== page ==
And One Burger for the President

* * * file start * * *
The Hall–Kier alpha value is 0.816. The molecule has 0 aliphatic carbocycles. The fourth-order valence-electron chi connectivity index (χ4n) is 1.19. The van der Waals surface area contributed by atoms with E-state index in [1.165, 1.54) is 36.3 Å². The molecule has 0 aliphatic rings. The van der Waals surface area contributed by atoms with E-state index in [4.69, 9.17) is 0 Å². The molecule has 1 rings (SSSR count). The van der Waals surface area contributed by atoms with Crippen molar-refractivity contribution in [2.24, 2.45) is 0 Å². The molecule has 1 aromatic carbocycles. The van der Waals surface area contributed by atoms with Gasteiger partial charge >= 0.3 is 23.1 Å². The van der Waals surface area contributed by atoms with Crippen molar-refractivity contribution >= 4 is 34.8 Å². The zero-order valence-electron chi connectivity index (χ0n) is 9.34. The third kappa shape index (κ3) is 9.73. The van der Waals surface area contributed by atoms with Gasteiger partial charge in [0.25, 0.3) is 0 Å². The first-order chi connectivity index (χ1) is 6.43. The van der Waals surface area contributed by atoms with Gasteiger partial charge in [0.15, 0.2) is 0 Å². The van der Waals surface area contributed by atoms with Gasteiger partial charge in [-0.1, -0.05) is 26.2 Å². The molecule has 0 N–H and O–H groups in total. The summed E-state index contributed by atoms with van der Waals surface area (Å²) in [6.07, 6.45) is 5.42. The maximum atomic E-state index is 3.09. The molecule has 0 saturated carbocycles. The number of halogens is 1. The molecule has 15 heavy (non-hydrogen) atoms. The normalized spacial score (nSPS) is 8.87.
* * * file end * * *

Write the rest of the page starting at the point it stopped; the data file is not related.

by André Gayot On this proposition, scientists are, at least, unanimous: “We are what we eat.” Fine, but even if I trust the verdict, I am not sure of what it means and entails exactly. For example, in what capacity could we, with the content of our plates, supersede or contradict the Darwinian theory of evolution? Would it be possible via eating to transform ourselves into creatures different than the ones pre-determined by our genes? Without digging too deeply into this philosophical comestible matter, one sure thing is that eating is the most common and frequent act of our lives. We all — including the Pope, the Kings and the Presidents — do eat, but some of us do it better than others. As to ourselves, if we are smart enough in that endeavor, the Presidency of the United States could very well be in our lunch box. At least, that’s what Tony Blair, the former British Prime Minister believes and recommends to future candidates. In his recently published memoirs, he describes watching Bill Clinton, in the “faded” British resort of Blackpool, eating a late-night McDonald’s burger and fries and then shooting the breeze with folks to the amusement and astonishment of late diners. Blair feels that it was this behavior (and, understandably, this food) that built Clinton’s popularity and won him the Presidency because, he contends,”. . . the public bought a sensible, modern, worked-out program based on a philosophy that seemed far more relevant to their times than anything they had been offered before.” So, candidates-to-be, don’t waste your money and ruin your chances with the wrong meal! Be informed that a burger at the right time and place (a tad faded, if possible) can do more for your career than a pricey dinner at Jean-Georges. Listen to Tony and stick to the philosophy of your time. Tony Blair does not specify whether he munches on burgers and fries or whether this diet is one of the reasons behind his personal political demise and that of his party, but he must have other recipes for success up his sleeve, like writing a book filled with his precious observations. Rumor has it that the former leader of British socialism, thanks to his writings and speeches, sits on a very comfortable capitalist fortune.